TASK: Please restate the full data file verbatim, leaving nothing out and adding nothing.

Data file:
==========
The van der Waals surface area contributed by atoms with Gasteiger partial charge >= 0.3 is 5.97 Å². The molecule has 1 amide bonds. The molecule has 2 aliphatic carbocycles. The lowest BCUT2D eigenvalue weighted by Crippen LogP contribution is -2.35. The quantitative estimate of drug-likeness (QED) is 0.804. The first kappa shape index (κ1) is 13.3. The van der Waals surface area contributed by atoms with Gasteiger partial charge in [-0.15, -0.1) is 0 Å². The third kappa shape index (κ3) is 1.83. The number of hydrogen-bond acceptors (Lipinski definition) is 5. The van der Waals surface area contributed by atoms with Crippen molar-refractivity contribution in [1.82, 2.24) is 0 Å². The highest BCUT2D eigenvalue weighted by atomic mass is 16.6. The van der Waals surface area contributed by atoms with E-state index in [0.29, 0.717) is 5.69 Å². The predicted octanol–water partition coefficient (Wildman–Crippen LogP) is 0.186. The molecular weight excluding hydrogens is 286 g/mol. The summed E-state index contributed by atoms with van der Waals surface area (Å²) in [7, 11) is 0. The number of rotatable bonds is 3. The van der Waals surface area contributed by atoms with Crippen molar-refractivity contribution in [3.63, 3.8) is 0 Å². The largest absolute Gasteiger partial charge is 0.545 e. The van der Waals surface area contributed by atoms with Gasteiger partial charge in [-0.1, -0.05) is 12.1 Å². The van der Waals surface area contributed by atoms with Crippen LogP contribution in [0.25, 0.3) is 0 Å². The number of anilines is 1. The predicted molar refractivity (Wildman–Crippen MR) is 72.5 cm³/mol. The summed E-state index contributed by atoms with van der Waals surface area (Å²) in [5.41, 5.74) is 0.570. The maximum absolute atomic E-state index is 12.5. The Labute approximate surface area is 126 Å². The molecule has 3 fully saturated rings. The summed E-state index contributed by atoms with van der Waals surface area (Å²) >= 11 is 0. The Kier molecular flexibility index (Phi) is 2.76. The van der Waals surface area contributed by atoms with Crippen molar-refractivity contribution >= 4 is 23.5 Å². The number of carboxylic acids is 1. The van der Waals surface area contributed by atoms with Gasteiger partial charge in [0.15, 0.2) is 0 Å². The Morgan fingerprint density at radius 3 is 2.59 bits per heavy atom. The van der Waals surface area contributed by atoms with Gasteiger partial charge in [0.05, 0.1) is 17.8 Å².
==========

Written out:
The van der Waals surface area contributed by atoms with Gasteiger partial charge >= 0.3 is 5.97 Å². The molecule has 1 amide bonds. The molecule has 2 aliphatic carbocycles. The lowest BCUT2D eigenvalue weighted by Crippen LogP contribution is -2.35. The quantitative estimate of drug-likeness (QED) is 0.804. The first kappa shape index (κ1) is 13.3. The van der Waals surface area contributed by atoms with Gasteiger partial charge in [-0.15, -0.1) is 0 Å². The third kappa shape index (κ3) is 1.83. The number of hydrogen-bond acceptors (Lipinski definition) is 5. The van der Waals surface area contributed by atoms with Crippen molar-refractivity contribution in [1.82, 2.24) is 0 Å². The highest BCUT2D eigenvalue weighted by atomic mass is 16.6. The van der Waals surface area contributed by atoms with E-state index in [0.29, 0.717) is 5.69 Å². The predicted octanol–water partition coefficient (Wildman–Crippen LogP) is 0.186. The molecular weight excluding hydrogens is 286 g/mol. The summed E-state index contributed by atoms with van der Waals surface area (Å²) in [7, 11) is 0. The number of rotatable bonds is 3. The van der Waals surface area contributed by atoms with Crippen molar-refractivity contribution in [3.63, 3.8) is 0 Å². The largest absolute Gasteiger partial charge is 0.545 e. The van der Waals surface area contributed by atoms with Gasteiger partial charge in [-0.1, -0.05) is 12.1 Å². The van der Waals surface area contributed by atoms with Crippen LogP contribution in [0.25, 0.3) is 0 Å². The number of anilines is 1. The predicted molar refractivity (Wildman–Crippen MR) is 72.5 cm³/mol. The summed E-state index contributed by atoms with van der Waals surface area (Å²) in [5.41, 5.74) is 0.570. The maximum absolute atomic E-state index is 12.5. The Labute approximate surface area is 126 Å². The molecule has 3 fully saturated rings. The summed E-state index contributed by atoms with van der Waals surface area (Å²) >= 11 is 0. The Kier molecular flexibility index (Phi) is 2.76. The van der Waals surface area contributed by atoms with Crippen molar-refractivity contribution >= 4 is 23.5 Å². The number of carboxylic acids is 1. The van der Waals surface area contributed by atoms with Gasteiger partial charge in [0.15, 0.2) is 0 Å². The Morgan fingerprint density at radius 3 is 2.59 bits per heavy atom. The van der Waals surface area contributed by atoms with Gasteiger partial charge in [0.05, 0.1) is 17.8 Å².